They segue back to the Vertigo Suite for the hypnotic Carlotta’s Portrait, then take a detour for a new arrangement of Stravinsky’s Suite Italienne, its highlights being the sad waltz that precedes the dynamically-charged, surprisingly quiet Aria and then the Tarantella, which pushes the limits of how far and how fast O’Riley can go. The Scotty Tracks Madeline scene from the film gorgeously juxtaposes longing with blitheness and a rapt upper-register duo between Haimovitz – who can get tones out of his cello that no one else can – and O’Riley. From there, a spirited take on Piazzolla’s Grand Tango – with each instrumentalist assigned to cover a little of the ground that Piazzolla’s bandoneon did on the original – is spot-on. The disc concludes with the thinly disguised, mournful minuet that serves as the film’s love theme.

The second cd reverts to the random vibe of O’Riley’s two other classical-rock piano albums, with generally good results. There’s a marvelously successful instrumental version of Radiohead’s Pyramid Song, right down to the cello winkingly spinning off a fade or a psychedelic riff straight off the record as O’Reilly rubatos the piano with just the right touch of suspenseful anticipation. And that band’s Weird Fishes/Arpeggi gets a graceful, circular indie classical treatment, focusing on its subtle counterpoint, as does the almost unrecognizable version of A Perfect Circle’s Three Libras. A couple of Cocteau Twins tunes reach for a slightly less hypnotic atmosphere than the originals, while two Blonde Redhead tunes – Misery Is a Butterfly and Melody – run richly memorable hooks over and over for an approach that builds toward grand guignol. There are also two John McLaughlin compositions here – Dance of Maya, whose austere acidicism doesn’t stop it from matching up well with Herrmann as it morphs into a bitterly bluesy minor-key romp, and A Lotus in the Back Seat, done as Ravel might have orchestrated it.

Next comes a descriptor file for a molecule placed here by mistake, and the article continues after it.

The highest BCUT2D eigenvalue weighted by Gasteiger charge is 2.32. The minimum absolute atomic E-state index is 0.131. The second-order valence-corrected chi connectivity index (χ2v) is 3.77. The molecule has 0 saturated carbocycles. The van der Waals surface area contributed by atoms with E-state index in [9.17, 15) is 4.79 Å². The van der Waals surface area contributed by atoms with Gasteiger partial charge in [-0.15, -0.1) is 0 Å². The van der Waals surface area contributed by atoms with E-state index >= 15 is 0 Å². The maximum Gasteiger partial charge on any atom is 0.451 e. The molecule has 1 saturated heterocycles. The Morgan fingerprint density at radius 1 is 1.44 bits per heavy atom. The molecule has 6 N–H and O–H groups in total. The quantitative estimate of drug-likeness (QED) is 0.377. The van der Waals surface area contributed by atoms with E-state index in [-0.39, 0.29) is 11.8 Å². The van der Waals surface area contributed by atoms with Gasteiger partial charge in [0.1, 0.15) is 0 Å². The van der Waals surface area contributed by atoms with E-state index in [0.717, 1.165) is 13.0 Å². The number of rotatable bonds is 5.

Another Cocteau Twins track, the lightweight Heaven or Las Vegas, isn’t as well-suited to this kind of serioso treatment as the other tracks are, and the derivative faux-baroquisms of the first movement of the Stravinsky make for two minutes of what-are-we-doing-here. And as far as the two Arcade Fire covers here are concerned, the two players take an energetic stab at elevating them to Herrmann-ish grandeur, but ultimately, garbage in, garbage out: Arcade Fire is a boring band. But those are only small complaints about an otherwise mammothly successful effort. O’Riley also has a very cool, gospel-flavored free download available, Time of My Time inspired by Kris Saknussemm’s recent novel Reverend America.